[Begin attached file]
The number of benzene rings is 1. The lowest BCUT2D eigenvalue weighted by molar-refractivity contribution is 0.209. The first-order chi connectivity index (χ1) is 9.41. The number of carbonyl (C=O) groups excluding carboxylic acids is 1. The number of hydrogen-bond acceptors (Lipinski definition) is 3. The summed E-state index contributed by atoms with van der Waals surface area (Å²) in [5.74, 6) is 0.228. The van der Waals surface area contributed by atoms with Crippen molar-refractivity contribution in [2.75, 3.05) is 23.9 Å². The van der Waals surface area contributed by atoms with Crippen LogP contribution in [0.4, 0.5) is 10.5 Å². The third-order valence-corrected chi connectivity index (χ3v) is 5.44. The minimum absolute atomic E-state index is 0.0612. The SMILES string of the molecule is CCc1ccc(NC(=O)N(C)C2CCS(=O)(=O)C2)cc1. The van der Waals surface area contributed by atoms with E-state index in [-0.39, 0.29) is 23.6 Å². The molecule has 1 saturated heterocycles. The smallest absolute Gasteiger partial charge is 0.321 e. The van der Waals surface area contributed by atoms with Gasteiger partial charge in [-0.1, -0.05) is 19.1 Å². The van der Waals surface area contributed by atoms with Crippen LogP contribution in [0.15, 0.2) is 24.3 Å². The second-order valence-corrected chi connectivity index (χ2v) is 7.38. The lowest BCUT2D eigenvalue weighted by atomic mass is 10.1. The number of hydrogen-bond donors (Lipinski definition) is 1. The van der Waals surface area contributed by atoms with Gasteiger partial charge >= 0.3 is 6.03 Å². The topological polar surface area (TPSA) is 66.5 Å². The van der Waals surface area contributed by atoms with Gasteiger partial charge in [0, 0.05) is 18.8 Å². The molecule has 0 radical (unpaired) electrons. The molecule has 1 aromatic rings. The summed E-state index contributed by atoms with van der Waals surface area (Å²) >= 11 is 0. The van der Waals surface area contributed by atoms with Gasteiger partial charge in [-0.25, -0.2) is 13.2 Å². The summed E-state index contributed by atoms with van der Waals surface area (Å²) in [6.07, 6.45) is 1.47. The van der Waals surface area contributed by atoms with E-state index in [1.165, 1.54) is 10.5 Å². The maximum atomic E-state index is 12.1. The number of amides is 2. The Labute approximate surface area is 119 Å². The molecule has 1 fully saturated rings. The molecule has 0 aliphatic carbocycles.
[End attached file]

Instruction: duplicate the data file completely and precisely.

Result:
The number of benzene rings is 1. The lowest BCUT2D eigenvalue weighted by molar-refractivity contribution is 0.209. The first-order chi connectivity index (χ1) is 9.41. The number of carbonyl (C=O) groups excluding carboxylic acids is 1. The number of hydrogen-bond acceptors (Lipinski definition) is 3. The summed E-state index contributed by atoms with van der Waals surface area (Å²) in [5.74, 6) is 0.228. The van der Waals surface area contributed by atoms with Crippen molar-refractivity contribution in [2.75, 3.05) is 23.9 Å². The van der Waals surface area contributed by atoms with Crippen LogP contribution in [0.4, 0.5) is 10.5 Å². The third-order valence-corrected chi connectivity index (χ3v) is 5.44. The minimum absolute atomic E-state index is 0.0612. The SMILES string of the molecule is CCc1ccc(NC(=O)N(C)C2CCS(=O)(=O)C2)cc1. The van der Waals surface area contributed by atoms with E-state index in [-0.39, 0.29) is 23.6 Å². The molecule has 1 saturated heterocycles. The smallest absolute Gasteiger partial charge is 0.321 e. The van der Waals surface area contributed by atoms with Gasteiger partial charge in [-0.1, -0.05) is 19.1 Å². The van der Waals surface area contributed by atoms with Crippen LogP contribution in [0.15, 0.2) is 24.3 Å². The second-order valence-corrected chi connectivity index (χ2v) is 7.38. The lowest BCUT2D eigenvalue weighted by atomic mass is 10.1. The number of hydrogen-bond donors (Lipinski definition) is 1. The van der Waals surface area contributed by atoms with Gasteiger partial charge >= 0.3 is 6.03 Å². The topological polar surface area (TPSA) is 66.5 Å². The van der Waals surface area contributed by atoms with Gasteiger partial charge in [0, 0.05) is 18.8 Å². The molecule has 0 radical (unpaired) electrons. The molecule has 1 aromatic rings. The summed E-state index contributed by atoms with van der Waals surface area (Å²) >= 11 is 0. The van der Waals surface area contributed by atoms with Gasteiger partial charge in [-0.25, -0.2) is 13.2 Å². The summed E-state index contributed by atoms with van der Waals surface area (Å²) in [6.07, 6.45) is 1.47. The van der Waals surface area contributed by atoms with E-state index in [1.165, 1.54) is 10.5 Å². The maximum atomic E-state index is 12.1. The number of amides is 2. The Labute approximate surface area is 119 Å². The molecule has 1 fully saturated rings. The molecule has 0 aliphatic carbocycles.